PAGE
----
An open letter to a famous
psychoanalyst reveals how scientific
scrutiny fails to illuminate the
characters of God and His devotees.
Dear Professor Erikson*,
[*Erik H. Erikson, an American psychoanalyst and educator, won a Pulitzer Prize in 1970 for Gandhi's Truth: On the Origin of Militant Nonviolence.]
Nearly twenty years ago you wrote a letter to Mahatma Gandhi and published it as a chapter entitled "A Personal Word" in your book Gandhi's Truth. Since "A Personal Word" is an open letter, I'm taking the liberty to submit this open, and tardy, reply.
The "Personal Word" letter speaks to the late Gandhi as you had come to know and admire and doubt him through his writings and by interviewing some of his friends and followers. When you began the letter, you were halfway through Gandhi's Truth, and a disenchantment with Gandhian nonviolence was making it difficult for you to finish the book. Addressing Gandhi, you wrote:
I must now confess that a few times in your work … I seemed to sense the presence of a kind of untruth in the very protestation of truth; of something unclean when all the words spelled out an unreal purity; and above all, of a displaced violence where nonviolence was the professed issue.
You contend, Professor Erikson, that Gandhi, the champion of nonviolence, had a violent, vindictive side to him, especially when dealing with his own family. Gandhi was, in his own words, "cruelly kind" to his wife Kasturba, and he disowned his son Harilal simply because Harilal wanted to get married. These and other examples of apparent harshness prompt you to caution Gandhi that "the future of Satyagraha is at stake … because you seem unaware of … an ambivalence, a co-existence of love and hate, which must become conscious in those who work for peace." Without an awareness of this ambivalence, of man's "inner ambiguities," the strict moralism of the nonviolence movement could only succeed, you said, "in driving our worst proclivities underground, to remain there until riotous conditions of uncertainty or chaos would permit them to emerge redoubled."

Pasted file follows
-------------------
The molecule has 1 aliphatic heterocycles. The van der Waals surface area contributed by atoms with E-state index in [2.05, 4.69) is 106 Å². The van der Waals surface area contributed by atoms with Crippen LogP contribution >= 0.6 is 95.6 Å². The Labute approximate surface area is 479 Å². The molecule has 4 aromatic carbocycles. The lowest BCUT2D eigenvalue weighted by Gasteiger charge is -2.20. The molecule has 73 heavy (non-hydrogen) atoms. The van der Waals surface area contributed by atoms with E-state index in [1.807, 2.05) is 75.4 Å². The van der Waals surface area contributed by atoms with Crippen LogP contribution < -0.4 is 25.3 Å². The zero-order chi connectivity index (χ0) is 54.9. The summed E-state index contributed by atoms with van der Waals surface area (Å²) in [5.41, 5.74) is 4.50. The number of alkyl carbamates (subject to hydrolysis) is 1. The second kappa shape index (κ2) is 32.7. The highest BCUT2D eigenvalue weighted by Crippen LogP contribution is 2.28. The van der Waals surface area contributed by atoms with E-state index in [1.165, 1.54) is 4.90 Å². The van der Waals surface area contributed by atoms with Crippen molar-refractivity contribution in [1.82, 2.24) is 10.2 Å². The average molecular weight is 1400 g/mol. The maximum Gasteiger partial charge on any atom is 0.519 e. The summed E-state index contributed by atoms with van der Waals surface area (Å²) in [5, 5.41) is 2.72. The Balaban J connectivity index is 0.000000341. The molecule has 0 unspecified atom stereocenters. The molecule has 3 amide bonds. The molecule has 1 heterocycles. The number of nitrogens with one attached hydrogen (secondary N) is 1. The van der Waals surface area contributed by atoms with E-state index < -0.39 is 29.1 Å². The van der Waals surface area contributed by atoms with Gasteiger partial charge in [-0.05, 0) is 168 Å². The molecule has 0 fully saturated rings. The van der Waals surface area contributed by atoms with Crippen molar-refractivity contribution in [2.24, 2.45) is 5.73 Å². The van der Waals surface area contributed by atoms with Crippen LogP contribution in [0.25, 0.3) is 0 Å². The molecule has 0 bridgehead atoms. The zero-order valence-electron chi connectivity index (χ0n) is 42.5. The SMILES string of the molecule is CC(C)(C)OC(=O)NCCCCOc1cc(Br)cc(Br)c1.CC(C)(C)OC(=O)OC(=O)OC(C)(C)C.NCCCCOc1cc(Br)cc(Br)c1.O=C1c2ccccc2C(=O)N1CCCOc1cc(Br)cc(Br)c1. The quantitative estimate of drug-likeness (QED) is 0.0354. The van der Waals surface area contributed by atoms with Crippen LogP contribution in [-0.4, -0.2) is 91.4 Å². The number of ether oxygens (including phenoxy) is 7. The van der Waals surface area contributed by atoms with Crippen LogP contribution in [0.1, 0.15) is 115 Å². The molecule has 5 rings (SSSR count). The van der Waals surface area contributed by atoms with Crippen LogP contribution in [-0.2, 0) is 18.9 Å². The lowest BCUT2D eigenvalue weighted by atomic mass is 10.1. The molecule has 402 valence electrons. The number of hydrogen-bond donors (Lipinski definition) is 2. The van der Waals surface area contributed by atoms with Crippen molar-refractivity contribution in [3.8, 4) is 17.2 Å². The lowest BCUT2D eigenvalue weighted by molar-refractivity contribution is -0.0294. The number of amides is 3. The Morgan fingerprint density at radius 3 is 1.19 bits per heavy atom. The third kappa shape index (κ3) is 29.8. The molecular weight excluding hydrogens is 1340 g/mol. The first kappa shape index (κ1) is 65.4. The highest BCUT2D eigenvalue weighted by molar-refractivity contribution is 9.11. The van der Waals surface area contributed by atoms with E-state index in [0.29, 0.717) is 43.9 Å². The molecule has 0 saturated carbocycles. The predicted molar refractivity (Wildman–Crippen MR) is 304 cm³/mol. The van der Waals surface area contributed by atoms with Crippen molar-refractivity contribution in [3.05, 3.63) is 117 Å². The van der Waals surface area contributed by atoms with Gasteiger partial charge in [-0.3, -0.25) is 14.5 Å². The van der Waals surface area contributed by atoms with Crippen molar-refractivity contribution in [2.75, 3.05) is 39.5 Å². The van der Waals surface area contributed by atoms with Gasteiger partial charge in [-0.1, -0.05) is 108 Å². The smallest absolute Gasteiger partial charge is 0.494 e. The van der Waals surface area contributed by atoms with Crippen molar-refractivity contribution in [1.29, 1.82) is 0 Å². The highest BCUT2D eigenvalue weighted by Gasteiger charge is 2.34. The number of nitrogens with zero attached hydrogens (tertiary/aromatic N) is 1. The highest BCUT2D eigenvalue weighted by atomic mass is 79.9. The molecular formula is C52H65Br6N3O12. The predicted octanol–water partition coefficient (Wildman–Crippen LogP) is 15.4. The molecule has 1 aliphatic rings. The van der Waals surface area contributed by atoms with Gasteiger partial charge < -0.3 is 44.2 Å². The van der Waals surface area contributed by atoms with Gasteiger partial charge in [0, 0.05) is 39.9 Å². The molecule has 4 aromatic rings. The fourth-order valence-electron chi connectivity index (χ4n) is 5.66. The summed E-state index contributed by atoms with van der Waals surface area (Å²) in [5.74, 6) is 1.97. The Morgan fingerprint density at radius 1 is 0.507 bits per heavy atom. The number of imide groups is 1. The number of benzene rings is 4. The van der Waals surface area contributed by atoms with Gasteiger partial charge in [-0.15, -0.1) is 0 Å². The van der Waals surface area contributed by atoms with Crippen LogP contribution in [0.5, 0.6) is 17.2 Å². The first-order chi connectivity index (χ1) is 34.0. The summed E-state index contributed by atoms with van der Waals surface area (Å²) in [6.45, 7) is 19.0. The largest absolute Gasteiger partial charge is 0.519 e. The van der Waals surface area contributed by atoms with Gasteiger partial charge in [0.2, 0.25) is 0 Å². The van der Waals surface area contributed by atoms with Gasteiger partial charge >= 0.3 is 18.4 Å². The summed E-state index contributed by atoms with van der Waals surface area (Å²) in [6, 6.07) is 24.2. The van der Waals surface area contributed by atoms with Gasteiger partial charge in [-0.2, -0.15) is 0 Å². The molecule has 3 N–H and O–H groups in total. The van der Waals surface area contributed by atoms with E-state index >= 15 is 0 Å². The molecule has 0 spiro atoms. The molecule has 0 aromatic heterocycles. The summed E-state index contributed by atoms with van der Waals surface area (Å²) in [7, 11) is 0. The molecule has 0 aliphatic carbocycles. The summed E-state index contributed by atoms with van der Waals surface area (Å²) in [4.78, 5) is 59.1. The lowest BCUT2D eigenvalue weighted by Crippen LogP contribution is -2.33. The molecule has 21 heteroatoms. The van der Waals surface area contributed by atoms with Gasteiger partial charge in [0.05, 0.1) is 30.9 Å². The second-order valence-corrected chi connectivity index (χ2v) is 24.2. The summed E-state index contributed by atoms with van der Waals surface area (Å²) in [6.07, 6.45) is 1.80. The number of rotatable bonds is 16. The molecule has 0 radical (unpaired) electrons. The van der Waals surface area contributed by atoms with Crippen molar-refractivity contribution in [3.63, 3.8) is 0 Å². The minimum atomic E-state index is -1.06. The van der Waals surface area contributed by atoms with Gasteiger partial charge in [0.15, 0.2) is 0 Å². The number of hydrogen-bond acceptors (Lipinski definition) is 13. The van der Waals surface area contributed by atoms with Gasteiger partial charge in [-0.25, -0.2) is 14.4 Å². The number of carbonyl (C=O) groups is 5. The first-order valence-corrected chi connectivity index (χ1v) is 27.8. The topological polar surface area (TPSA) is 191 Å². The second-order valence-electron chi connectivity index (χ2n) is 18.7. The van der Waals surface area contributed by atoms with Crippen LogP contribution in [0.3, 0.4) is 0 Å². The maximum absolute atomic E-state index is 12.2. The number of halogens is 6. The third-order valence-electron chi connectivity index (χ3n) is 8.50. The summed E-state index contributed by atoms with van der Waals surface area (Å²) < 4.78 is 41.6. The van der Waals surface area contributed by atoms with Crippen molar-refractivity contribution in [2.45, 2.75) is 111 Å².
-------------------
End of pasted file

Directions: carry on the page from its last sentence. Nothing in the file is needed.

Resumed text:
This is certainly a controversial analysis of Gandhi, who to this day is worshiped in India as a saint, martyr, and national hero. What I find most disturbing, however, is that you juxtapose Gandhi's alleged hidden violence with his fondness for the story of the boy named Prahlada:
You, Mahatmaji, love the story of that boy prince who would not accept the claim of his father, the Demon King, to a power greater than God's, not even after the boy had been exposed to terrible tortures. At the end he was made to embrace a red-hot metal pillar; but out of this suggestive object stepped God, half lion half man, and tore the king to pieces. You call that prince the first Satyagrahi.
I am familiar with the history of Prahlada because it is recounted in the Srimad-Bhagavatam, the topmost of India's ancient Vedic literatures. Prahlada is a pure devotee of the Supreme Personality of Godhead, Lord Krsna. And the half-man, half-lion God is Nrsimhadeva, an incarnation of Krsna. In mentioning Gandhi's appreciation for the story of Prahlada and Nrsimhadeva you imply a parallel not only between Gandhi and the tolerant, nonviolent Prahlada, but also between Gandhi's subconscious anger and the fierce form of Lord Nrsimhadeva hidden in the pillar.
You also remark how Lord Nrsimhadeva emerged from a pillar, which you call a "suggestive object." (According to the Bhagavatam, by the way, the pillar was not red-hot iron, nor was Prahlada forced to embrace it. But these are only details.) Since you are a protege, a devotee, of Sigmund Freud, "suggestive" could only mean that the pillar was a phallic symbol and that Gandhi was therefore embroiled in an Oedipal struggle with the paternalistic British empire, feigning affectionate nonviolence but gripped deep within himself by a murderous vengeance.
You seem to have dragged not only the saintly Gandhi but Prahlada and Nrsimhadeva as well into the ambiguous, contradictory, and seamy arena of the human psyche. I fear, in other words, that in the activities of Prahlada and Nrsimhadeva, as in Gandhi's activities, you "sense the presence of a kind of untruth in the very protestation of truth, . . . of a displaced violence where nonviolence was the professed issue." I suspect that you find it contradictory, or untruthful, that Prahlada's nonviolent demeanor led to his father's violent demise. You seem to indicate that Prahlada too had an Oedipus complex, and that in acting nonviolently toward his father, he succeeded only in driving his "worst proclivities underground," where they remained "until riotous conditions of uncertainty" permitted them to "emerge redoubled" in the form of the angry Nrsimhadeva.
Perhaps I am mistaken, Professor Erikson. Perhaps I have misjudged your intentions. And certainly your discussion of the Prahlada history is a minor theme in "A Personal Word." But even so, I feel compelled to vindicate the characters of Prahlada and Lord Nrsimhadeva.